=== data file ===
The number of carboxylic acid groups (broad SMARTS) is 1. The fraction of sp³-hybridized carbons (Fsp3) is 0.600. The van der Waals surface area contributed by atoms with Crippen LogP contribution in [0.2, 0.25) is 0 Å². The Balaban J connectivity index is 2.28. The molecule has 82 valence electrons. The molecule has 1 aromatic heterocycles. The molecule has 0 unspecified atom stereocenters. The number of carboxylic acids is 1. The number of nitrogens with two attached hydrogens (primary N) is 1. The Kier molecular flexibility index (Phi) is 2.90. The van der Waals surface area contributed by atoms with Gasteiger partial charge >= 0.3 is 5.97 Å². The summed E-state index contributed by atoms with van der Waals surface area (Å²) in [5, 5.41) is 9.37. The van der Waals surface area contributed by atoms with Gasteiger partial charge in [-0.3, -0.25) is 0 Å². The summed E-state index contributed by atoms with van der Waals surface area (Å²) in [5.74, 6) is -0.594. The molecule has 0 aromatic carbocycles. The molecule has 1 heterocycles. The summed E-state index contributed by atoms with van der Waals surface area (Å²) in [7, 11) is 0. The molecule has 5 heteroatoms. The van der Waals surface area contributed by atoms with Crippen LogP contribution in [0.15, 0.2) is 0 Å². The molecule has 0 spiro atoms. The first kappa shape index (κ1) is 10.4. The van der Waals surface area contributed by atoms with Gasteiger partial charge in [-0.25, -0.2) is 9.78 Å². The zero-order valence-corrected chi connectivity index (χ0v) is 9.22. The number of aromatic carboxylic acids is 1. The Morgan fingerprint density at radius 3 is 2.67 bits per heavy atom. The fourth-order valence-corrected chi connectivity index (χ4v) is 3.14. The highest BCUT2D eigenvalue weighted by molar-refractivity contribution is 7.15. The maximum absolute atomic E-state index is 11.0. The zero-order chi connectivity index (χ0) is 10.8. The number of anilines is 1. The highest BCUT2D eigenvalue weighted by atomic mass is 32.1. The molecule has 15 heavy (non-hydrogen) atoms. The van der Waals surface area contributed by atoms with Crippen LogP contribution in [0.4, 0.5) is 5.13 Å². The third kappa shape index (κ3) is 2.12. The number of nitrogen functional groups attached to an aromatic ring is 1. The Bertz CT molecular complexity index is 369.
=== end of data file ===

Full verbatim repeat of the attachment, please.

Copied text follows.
The number of carboxylic acid groups (broad SMARTS) is 1. The fraction of sp³-hybridized carbons (Fsp3) is 0.600. The van der Waals surface area contributed by atoms with Crippen LogP contribution in [0.2, 0.25) is 0 Å². The Balaban J connectivity index is 2.28. The molecule has 82 valence electrons. The molecule has 1 aromatic heterocycles. The molecule has 0 unspecified atom stereocenters. The number of carboxylic acids is 1. The number of nitrogens with two attached hydrogens (primary N) is 1. The Kier molecular flexibility index (Phi) is 2.90. The van der Waals surface area contributed by atoms with Gasteiger partial charge >= 0.3 is 5.97 Å². The summed E-state index contributed by atoms with van der Waals surface area (Å²) in [5, 5.41) is 9.37. The van der Waals surface area contributed by atoms with Gasteiger partial charge in [-0.3, -0.25) is 0 Å². The summed E-state index contributed by atoms with van der Waals surface area (Å²) in [5.74, 6) is -0.594. The molecule has 0 aromatic carbocycles. The molecule has 1 heterocycles. The summed E-state index contributed by atoms with van der Waals surface area (Å²) in [7, 11) is 0. The molecule has 5 heteroatoms. The van der Waals surface area contributed by atoms with Crippen LogP contribution in [0.15, 0.2) is 0 Å². The molecule has 0 spiro atoms. The first kappa shape index (κ1) is 10.4. The van der Waals surface area contributed by atoms with Gasteiger partial charge in [-0.25, -0.2) is 9.78 Å². The zero-order valence-corrected chi connectivity index (χ0v) is 9.22. The number of aromatic carboxylic acids is 1. The Morgan fingerprint density at radius 3 is 2.67 bits per heavy atom. The fourth-order valence-corrected chi connectivity index (χ4v) is 3.14. The highest BCUT2D eigenvalue weighted by molar-refractivity contribution is 7.15. The maximum absolute atomic E-state index is 11.0. The zero-order chi connectivity index (χ0) is 10.8. The number of anilines is 1. The highest BCUT2D eigenvalue weighted by atomic mass is 32.1. The molecule has 15 heavy (non-hydrogen) atoms. The van der Waals surface area contributed by atoms with Crippen LogP contribution in [0.4, 0.5) is 5.13 Å². The third kappa shape index (κ3) is 2.12. The number of nitrogen functional groups attached to an aromatic ring is 1. The Bertz CT molecular complexity index is 369.